To George Clinton
May 14 1783
The President of Congress will of course have transmitted to Your Excellency the plan lately adopted by Congress for funding the public debt.1 This plan was framed to accommodate it to the objections of some of the states; but this spirit of accomodation will only serve to render it less efficient, without making it more palatable. The opposition of the state of Rhode Island for instance is chiefly founded upon these two considerations. The Merchants are opposed to any revenue from Trade, and the state depending almost wholly on commerce wants to have credit for the amount of the duties.
Persuaded that the plan now proposed will have little more chance of success than a better one; and that, if agreed to by all the states, it will in a great measure fail in the execution, it received my negative. My principal objections were:
1st That it does not designate the funds (except the impost) on which the whole interest is to arise; and by which (selecting the capital articles if visible property) the collection would have been easy, the fund productive and necessarily increasing with the increase of the Country.
2dly. That the duration of the fund is not coextensive with the debt but limited to twenty five years, though there is a moral certainty that in that period, the principal will not by the present provision be fairly extinguished.
3dly That the nomination and appointment of the collectors of the revenue are to reside in each state; instead of at least the nomination being in the United States, the consequence of which will be, that those states which have little interest in the fund by having a small share of the public debt due to their own citizens will take care to appoint such persons as are least likely to collect the revenue.
The evils resulting from these defects will be that in many instances the objects of the revenues will be improperly chosen and will consist of a multitude of little articles which will on experiment prove insufficient—that for want of a vigorous collection in each state, the revenue will be unproductive in many and will fall chiefly upon those states which are governed by most liberal principles; that for want of an adequate security, the evidences of the public debt will not be transferrable for anything like their value—that this not admitting an incorporation of the Creditors in the nature of banks will deprive the public of the benefit of an increased circulation, and of course will disable the people from paying the taxes for want of a sufficient medium.
I shall be happy to be mistaken in my apprehensions but the experiment must determine.
I hope our state will consent to the plan proposed; because it is her interest at all events to promote the payment of the public debt on Continental funds (independent of the general considerations of Union & propriety). I am much mistaken if the debts due from the United States to the citizens of the state of New York do not considerably exceed its proportion of the necessary funds, of course it has an immediate interest that there should be a Continental provision for them. But there are superior motives that ought to operate in every state, the obligations of national faith honor and reputation.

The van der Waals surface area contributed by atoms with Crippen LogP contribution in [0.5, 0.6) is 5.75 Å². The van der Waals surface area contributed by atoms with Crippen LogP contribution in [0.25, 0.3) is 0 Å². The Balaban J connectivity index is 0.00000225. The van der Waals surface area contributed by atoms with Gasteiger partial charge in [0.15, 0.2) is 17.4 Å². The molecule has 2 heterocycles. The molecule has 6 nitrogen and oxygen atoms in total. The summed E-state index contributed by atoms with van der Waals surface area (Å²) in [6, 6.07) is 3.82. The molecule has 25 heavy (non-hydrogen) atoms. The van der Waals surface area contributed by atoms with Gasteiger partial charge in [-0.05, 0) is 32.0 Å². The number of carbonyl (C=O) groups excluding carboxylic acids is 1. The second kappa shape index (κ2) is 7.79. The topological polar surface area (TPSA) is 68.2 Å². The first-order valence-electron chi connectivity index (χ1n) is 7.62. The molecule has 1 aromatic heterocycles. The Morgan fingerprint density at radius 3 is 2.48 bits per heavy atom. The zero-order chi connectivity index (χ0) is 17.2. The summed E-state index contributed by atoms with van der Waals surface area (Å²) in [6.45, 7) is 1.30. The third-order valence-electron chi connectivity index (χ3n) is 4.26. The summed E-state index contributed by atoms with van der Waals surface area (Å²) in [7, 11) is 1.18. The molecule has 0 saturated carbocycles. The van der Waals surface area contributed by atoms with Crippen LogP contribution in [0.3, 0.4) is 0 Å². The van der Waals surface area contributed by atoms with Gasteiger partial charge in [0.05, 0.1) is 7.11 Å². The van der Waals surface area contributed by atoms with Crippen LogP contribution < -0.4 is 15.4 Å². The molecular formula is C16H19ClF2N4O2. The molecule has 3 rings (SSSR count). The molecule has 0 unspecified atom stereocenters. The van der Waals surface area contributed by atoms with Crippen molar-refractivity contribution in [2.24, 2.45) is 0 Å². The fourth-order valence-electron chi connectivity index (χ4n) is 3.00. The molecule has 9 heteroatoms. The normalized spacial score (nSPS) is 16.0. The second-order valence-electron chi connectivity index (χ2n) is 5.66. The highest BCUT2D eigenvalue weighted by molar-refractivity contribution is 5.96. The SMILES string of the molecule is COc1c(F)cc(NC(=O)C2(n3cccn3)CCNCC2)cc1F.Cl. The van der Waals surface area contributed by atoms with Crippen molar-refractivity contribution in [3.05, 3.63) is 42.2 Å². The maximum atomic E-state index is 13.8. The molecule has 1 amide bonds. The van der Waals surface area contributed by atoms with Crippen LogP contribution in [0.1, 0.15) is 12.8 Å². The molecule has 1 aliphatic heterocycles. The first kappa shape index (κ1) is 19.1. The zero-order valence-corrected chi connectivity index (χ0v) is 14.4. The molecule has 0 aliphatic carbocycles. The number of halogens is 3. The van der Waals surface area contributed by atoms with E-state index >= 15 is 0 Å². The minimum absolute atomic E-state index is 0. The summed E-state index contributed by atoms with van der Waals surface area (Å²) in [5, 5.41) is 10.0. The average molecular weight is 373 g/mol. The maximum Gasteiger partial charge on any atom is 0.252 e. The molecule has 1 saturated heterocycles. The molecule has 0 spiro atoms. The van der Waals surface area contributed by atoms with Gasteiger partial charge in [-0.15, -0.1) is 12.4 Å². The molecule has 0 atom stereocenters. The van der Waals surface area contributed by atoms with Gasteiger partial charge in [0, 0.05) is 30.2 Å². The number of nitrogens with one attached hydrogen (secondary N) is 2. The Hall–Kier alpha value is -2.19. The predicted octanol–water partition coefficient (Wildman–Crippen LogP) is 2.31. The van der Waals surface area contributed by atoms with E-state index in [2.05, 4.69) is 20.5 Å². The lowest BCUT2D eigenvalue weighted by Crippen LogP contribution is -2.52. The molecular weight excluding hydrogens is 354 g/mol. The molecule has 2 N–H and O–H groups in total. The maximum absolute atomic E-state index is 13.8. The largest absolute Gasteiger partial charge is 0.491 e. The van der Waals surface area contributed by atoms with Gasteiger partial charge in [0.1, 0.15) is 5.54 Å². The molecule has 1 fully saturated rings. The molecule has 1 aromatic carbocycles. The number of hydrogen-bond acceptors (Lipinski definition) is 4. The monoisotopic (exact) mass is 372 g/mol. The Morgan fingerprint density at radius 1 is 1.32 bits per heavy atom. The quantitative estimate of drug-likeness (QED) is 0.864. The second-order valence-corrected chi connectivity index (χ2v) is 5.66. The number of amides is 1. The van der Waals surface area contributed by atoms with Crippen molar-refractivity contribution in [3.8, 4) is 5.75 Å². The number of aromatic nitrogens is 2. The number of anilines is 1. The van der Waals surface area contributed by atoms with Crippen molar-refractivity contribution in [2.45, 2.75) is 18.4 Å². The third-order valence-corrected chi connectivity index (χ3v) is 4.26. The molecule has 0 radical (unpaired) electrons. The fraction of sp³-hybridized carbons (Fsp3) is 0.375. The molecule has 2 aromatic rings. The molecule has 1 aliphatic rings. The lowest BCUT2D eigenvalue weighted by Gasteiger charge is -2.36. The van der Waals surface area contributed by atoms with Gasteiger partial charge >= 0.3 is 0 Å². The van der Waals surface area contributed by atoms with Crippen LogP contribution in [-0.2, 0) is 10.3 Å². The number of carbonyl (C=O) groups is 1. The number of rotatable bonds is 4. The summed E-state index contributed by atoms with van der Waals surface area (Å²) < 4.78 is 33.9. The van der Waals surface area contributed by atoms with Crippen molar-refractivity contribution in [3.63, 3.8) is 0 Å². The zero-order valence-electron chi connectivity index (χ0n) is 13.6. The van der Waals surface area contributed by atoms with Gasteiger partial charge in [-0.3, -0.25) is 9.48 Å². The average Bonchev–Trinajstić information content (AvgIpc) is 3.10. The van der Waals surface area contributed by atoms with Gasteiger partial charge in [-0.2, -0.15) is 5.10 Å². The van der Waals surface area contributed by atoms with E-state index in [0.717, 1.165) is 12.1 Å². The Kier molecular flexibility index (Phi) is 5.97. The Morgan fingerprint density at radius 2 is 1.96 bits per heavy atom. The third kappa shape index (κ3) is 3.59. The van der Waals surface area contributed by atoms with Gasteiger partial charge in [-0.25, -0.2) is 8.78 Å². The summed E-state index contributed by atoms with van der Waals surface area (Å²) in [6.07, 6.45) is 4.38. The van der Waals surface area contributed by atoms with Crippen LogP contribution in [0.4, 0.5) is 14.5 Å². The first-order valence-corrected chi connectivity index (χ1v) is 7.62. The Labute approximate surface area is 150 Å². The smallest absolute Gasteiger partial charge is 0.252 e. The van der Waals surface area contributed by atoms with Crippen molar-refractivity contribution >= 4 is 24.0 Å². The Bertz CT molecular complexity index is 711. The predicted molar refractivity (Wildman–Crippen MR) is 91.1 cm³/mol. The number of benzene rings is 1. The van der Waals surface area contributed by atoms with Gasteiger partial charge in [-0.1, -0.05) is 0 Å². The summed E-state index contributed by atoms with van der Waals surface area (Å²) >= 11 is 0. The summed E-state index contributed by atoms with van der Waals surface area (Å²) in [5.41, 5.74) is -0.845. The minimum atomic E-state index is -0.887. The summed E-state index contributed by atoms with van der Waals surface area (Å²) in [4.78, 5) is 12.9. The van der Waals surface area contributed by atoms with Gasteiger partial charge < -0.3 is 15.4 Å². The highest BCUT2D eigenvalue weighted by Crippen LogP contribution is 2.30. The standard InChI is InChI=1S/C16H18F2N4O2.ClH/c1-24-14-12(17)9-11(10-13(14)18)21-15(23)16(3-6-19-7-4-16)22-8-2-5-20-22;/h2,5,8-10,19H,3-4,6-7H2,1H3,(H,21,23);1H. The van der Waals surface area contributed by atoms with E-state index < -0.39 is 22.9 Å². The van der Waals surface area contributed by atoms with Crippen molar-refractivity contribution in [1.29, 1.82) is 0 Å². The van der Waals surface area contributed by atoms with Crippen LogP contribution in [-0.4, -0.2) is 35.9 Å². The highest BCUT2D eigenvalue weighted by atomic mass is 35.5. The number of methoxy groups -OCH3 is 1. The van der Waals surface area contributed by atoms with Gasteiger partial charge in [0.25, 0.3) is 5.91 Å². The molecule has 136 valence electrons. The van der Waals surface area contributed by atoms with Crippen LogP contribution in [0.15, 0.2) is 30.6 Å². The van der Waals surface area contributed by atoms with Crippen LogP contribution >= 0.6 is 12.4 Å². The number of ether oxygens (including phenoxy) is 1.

Individuals have been already too long sacrificed to public convenience. It will be shocking and indeed an eternal reproach to this country, if we begin the peaceable enjoyment of our independence by a violation of all the principles of honesty & true policy.
It is worthy of remark that at least four fifths of the domestic debt are due to the citizens of the states from Pensylvania inclusively Northward.
I have the honor to be Sir Your most Obed ser
It is particularly interesting that the state should have a representation here. Not only many matters are depending which require a full representation in Congress and there is now a thin one; but those matters are of a nature so particularly interesting to our state, that we ought not to be without a voice in them. I wish two other Gentlemen of the delegation2 may appear as soon as possible for it would be very injurious to me to remain much longer here. Having no future view in public life, I owe it to myself without delay to enter upon the care of my private concerns in earnest.3
ALS, Hamilton Papers, Library of Congress.
1. The congressional resolution of April 18, 1783, passed after more than a month of deliberation and debate, repeated the request made on February 3, 1781, that the states invest Congress with the power to levy duties on imported goods. The report of April 18 listed the specific duties to be levied on certain enumerated imports and requested a duty of five percent ad valorem on all other goods. The proceeds from the impost were to be applied only to the discharge of the interest and principal of the debt of the United States, and its collection was limited to a twenty-five year term. The resolution is printed in JCC description begins Journals of the Continental Congress, 1774–1789 (Washington, 1904–1937). description ends , XXIV, 257–60.
2. On July 22, 1782, the legislature of New York had nominated H, James Duane, William Floyd, John Morin Scott, and Ezra L’Hommedieu delegates to the Continental Congress for one year, beginning November 1, 1782. Only H and William Floyd had been in attendance from November to the date of this letter.
3. The version of this letter printed in the Public Papers of George Clinton description begins Public Papers of George Clinton (New York and Albany, 1900). description ends , VIII, 179–81, concludes with the following additional sentence: “I take the liberty to inclose Y’r. Excell’y a letter to Mr. LeRoy’s son for Mr. Floyd.”